Behave as member property

Cloud release: 8 April 2024
On-prem release: April 2024 

In BI terminology, a 'Member Property' can be defined as any additional piece of information that can be added to an existing dimension with a 1:1 relation.

E.g., if you have a Customer dimension with the Customer Name, you can add all the customer's other formal information as member properties - formal information such as: 

  • Address
  • Phone number
  • Email address
  • Etc.

Typically, you will achieve a performance gain when working with member properties. (Read another article on how to set it up in a Data Warehouse: Member properties)  

However, you can also achieve the same positive effect for objects in the TARGIT client, even if your dimension does not have any Data Warehouse designed member properties (e.g. when working with Tabular models).

Note: Presenting data in the TARGIT client is actually the combined result of at least two behind-the-scenes actions - requesting the data and delivering the data. Only the latter part, delivering the data, can be optimized by this setting.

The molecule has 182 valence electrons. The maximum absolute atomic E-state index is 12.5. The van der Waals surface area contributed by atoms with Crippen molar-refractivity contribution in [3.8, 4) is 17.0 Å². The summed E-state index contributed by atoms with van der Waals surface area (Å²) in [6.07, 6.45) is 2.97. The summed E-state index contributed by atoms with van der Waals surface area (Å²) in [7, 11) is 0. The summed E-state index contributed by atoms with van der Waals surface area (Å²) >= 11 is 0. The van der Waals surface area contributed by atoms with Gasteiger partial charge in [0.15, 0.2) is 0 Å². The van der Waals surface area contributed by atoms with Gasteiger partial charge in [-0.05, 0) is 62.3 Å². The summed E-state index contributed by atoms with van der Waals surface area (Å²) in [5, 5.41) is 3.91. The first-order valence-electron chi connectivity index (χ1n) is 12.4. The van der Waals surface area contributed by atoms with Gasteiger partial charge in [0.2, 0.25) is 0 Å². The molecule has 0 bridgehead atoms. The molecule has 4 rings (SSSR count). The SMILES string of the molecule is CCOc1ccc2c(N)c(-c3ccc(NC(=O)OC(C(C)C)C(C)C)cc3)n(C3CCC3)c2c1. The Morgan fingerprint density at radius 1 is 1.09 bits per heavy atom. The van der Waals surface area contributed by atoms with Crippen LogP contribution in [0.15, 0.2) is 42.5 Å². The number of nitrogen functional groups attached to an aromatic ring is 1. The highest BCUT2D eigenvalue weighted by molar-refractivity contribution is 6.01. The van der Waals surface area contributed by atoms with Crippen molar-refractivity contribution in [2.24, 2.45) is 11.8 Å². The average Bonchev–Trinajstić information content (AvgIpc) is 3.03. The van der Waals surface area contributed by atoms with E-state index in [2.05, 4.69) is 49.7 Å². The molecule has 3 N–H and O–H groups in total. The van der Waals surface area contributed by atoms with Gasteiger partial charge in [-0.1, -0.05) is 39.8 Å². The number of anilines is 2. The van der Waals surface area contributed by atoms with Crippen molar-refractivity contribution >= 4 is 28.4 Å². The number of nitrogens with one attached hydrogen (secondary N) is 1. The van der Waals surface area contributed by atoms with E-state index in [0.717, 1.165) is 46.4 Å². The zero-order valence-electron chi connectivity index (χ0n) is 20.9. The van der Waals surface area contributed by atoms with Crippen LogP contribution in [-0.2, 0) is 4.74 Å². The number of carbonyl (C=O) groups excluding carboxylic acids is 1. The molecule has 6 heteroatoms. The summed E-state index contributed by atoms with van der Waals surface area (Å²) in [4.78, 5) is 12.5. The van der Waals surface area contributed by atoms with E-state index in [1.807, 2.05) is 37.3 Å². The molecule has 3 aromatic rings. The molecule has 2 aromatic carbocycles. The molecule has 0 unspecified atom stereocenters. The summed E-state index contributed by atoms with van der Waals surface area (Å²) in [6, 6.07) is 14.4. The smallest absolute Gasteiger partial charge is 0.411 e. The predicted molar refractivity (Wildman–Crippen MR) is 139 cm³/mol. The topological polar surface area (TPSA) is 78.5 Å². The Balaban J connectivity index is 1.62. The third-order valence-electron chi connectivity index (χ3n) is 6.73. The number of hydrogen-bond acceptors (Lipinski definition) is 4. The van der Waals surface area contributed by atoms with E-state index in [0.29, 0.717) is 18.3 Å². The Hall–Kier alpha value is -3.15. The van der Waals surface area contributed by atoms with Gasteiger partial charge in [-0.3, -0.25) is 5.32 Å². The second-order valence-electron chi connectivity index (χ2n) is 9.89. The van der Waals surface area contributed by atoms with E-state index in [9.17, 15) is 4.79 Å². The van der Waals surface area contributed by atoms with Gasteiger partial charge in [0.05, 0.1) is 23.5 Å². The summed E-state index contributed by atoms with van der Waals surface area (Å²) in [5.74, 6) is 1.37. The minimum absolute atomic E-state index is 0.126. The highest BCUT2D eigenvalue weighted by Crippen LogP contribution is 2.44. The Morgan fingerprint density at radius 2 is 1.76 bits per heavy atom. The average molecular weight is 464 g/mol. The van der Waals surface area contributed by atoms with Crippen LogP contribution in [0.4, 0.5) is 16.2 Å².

When you design the content of your object (crosstabs or other objects types), you will see the 'Behave as member property' option:

When fetching data, the standard subtotals will be disabled, but more importantly, performance will be a lot better - especially for large crosstabs with many dimensions on the same axis.

Grand Totals and Subtotals

Some connection types may also offer to include/exclude Totals and Subtotals in the data delivery. Where these options are offered, excluding the Totals and Subtotals may further improve the data delivery performance.

Connection types where inclusion/exclusion of Totals and Subtotals is possible:

  • Analysis Services Multidimensional
  • Analysis Services Azure
  • Analysis Services Tabular (DAX)

Requirements

  • Dimensions to behave as member properties must be on the same axis as the "primary" dimension.
  • Dimensions to behave as member properties must have a 1:1 relation to the "primary" dimension.
  • Only attributes (single-level hierarchies) are allowed for 'Behave as member property'.

If a dimension does not fulfill the requirements, you may get an error like this:

Typical pitfalls

Beware of typical pitfalls when you think two dimensions should have a 1:1 relationship.

Examples:

  • A salesperson may have changed Department during the employee period. Thus two or more departments may be associated with the salesperson.
  • If a social security number is used as the primary dimension, some people may have changed name. Thus multiple names may be associated with the social security number.
  • If your source system allows for multiple phone numbers or multiple email addresses per customer contact, you cannot be certain about a 1:1 relationship.

 

Was this article helpful?
0 out of 0 found this helpful

Comments

0 comments

Please sign in to leave a comment.